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Lure of the 'Latesht'

The idea that 'latesht' stuff is good and un-latesht is ungood is deeply embedded in all our psyches. Unfortunately, this has also spread its tentacles deep into the selection of investment avenues, where it makes even less sense than it does for music and wine

The word 'latest' holds a special position in the psyche of the Indian shopper. 'Latest', sometimes pronounced 'latesht', is the quintessential Inglish word. It's known to and used by even streetside vendors in small towns who hardly know any other English. The idea that 'latesht' stuff is good and un-latesht is ungood is deeply embedded in all our psyches. So much so that music, movies and--as I recently discovered--even wine can be sold in our country by the virtue of being latest.

Unfortunately, this Lure of the Latest has also spread its tentacles deep into the selection of investment avenues, where it makes even less sense than it does for music and wine. For around two years now, investors in this country have been resolutely investing only in the latest funds. It is a basic rule of any kind of investing that the track record of an investment is the most important thing in evaluating it. When you invest in a mutual fund, you have nothing to go by than how well it did in the past. For funds without a past, you have nothing to go by.

Anyhow, there's little point in all this talk of a sensible approach to investing. As investors, we have clearly decided that the newer the better. The kind of money that new funds are collecting lately is simply flabbergasting. Three years ago, new equity funds used to collect maybe 100 or 200 crore rupees. A year ago, the most successful funds started picking up as much as a couple of thousand crores and that seemed like a stunning amount. Earlier this month, a Reliance fund collected close to Rs 6,000 crore. Being surprised by a fund collecting a thousand crores now seems as quaint and ancient as the Sensex being at 5,000 points.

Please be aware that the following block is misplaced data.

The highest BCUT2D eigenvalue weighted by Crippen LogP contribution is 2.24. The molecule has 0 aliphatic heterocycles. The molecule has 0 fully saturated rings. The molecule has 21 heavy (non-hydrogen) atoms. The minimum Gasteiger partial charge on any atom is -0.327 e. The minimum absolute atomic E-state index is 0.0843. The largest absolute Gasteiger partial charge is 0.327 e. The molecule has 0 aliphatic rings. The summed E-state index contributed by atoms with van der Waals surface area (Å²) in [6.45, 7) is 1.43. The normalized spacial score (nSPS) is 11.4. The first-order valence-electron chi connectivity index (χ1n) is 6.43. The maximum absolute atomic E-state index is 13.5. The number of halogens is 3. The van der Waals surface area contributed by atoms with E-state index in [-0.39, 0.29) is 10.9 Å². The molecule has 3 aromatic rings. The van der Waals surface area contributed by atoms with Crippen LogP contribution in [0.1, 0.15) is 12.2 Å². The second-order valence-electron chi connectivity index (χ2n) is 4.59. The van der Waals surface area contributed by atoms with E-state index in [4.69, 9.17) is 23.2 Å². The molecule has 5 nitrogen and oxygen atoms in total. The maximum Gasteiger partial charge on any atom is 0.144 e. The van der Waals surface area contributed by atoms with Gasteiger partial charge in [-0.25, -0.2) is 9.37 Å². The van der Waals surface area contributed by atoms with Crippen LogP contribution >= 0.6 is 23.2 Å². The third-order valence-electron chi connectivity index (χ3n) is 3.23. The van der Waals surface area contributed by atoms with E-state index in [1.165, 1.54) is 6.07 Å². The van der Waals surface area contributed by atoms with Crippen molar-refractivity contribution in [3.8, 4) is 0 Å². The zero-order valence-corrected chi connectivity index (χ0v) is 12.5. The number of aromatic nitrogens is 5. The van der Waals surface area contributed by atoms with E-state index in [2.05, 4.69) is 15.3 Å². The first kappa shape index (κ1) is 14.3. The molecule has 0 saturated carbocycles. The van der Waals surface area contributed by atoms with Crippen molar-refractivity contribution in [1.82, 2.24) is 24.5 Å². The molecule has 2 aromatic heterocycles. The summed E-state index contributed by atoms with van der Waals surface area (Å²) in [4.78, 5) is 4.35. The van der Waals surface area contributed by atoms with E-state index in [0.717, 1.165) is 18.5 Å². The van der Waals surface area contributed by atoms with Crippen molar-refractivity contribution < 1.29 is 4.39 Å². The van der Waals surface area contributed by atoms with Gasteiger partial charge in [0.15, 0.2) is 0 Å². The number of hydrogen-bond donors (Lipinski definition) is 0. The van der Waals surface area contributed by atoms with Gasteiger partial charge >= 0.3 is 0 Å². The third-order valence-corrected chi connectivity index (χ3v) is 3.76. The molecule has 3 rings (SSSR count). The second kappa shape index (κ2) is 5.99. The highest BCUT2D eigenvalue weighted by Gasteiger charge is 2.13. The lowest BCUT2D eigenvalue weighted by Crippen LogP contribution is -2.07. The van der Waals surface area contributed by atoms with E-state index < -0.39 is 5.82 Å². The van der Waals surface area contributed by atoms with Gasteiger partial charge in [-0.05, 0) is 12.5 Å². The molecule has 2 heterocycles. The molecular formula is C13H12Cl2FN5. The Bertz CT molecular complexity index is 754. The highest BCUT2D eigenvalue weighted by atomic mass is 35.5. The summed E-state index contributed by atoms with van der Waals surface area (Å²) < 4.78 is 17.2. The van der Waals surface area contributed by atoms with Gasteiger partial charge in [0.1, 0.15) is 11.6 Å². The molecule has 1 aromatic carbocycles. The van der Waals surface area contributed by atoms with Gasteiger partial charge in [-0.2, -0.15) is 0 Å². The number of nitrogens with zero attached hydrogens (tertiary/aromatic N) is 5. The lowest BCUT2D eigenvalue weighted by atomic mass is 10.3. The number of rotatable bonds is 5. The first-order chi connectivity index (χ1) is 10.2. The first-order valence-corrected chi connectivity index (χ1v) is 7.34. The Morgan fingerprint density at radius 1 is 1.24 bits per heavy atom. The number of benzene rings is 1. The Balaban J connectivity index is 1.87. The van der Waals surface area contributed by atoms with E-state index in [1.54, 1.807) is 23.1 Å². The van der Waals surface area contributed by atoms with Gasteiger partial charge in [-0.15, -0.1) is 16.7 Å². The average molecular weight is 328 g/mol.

So given that we've all invested in these shiny new 'latest' funds, what should we now do with our investments? If the markets hiccup now, or after these funds have gained a little bit, what should investors do? Should they get out and run or should they stay for the long-term. Of course, the sensible approach will be to stay in for the long-term but if those who haven't been sensible on the way in hardly have any obligation to be sensible on the way out.

My suspicion is that a good majority of investors who have invested in these funds see them as proxies for speculation. Very large funds are unlikely to give returns that are significantly better than the major indices since they will be unable to build portfolios that are distinct enough from the indices. These people will rush to redeem their money if the going get tough and the markets turn downwards for a sustained period. The best thing that could happen is that the markets stay strong for a long period and they do make money. If anyone has invested in these huge new funds so that they get better returns than the markets, they'll need lots of luck to achieve that goal. For better or for worse, your returns are going to be whatever the indices' are.